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For well more than a decade, the sensitive nuclear fuel-cycle activities of the Islamic Republic of Iran have been at the center of international concern about the further spread of nuclear weapons.

In November 2013, after years of on-and-off negotiations, the Obama administration and its P5+1 partners (China, France, Germany, Russia, and the United Kingdom) secured an agreement with the Iranian government, led by newly elected, more moderate President Hassan Rouhani’s Foreign Minister Mohammad Javad Zarif.

The six-month-long interim agreement pauses some of the most proliferation-sensitive activities and opens the way for further talks on what the two sides called “a mutually-agreed long-term comprehensive solution that would ensure Iran’s nuclear programme will be exclusively peaceful.”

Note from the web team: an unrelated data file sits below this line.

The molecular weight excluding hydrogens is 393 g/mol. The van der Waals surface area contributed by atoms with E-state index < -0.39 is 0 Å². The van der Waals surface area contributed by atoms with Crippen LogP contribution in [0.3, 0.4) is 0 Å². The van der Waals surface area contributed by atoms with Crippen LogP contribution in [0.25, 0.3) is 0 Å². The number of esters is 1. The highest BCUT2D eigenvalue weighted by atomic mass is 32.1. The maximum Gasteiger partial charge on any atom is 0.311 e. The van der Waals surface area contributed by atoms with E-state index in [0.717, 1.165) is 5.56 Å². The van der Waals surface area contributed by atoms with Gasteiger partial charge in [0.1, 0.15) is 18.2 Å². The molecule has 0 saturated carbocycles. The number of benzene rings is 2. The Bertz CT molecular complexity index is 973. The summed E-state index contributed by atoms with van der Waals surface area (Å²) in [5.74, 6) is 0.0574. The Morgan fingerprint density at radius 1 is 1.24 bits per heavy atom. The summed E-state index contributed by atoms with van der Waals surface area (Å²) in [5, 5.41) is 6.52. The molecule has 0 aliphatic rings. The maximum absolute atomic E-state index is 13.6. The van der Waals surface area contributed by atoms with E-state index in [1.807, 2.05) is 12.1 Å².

The negotiators’ immediate and more difficult challenge is to hammer out a comprehensive, final-phase agreement, possibly by July 20 or by the end of 2014 if the two sides agree to extend the interim agreement and the negotiations on a final deal.

This is the third edition of the Arms Control Association briefing book “Solving the Iranian Nuclear Puzzle” and is a substantial revision from the second edition. It is the first update since the conclusion of the interim agreement in November 2013.

This volume provides an overview of Iran’s nuclear history and an up-to-date summary of the status and capabilities of Iran’s nuclear program. It includes a new section analyzing the major issues and policy options now before the P5+1 and Iranian negotiators.

In our considered judgment, a comprehensive agreement that sets practical, lower limits on Iranian enrichment capacity, maintains Iranian nuclear material stockpiles at very low levels, and significantly reduces the proliferation potential of Iran’s other nuclear projects, combined with more-extensive International Atomic Energy Agency safeguards and a resolution to concerns about possible weapons-related experiments, in exchange for phased sanctions relief, could sufficiently guard against a nuclear-armed Iran for many years to come.

Concluding and implementing such an agreement will be difficult, but it is clearly the best option on the table.

—Daryl G. Kimball, Executive Director,
Arms Control Association, June 2014

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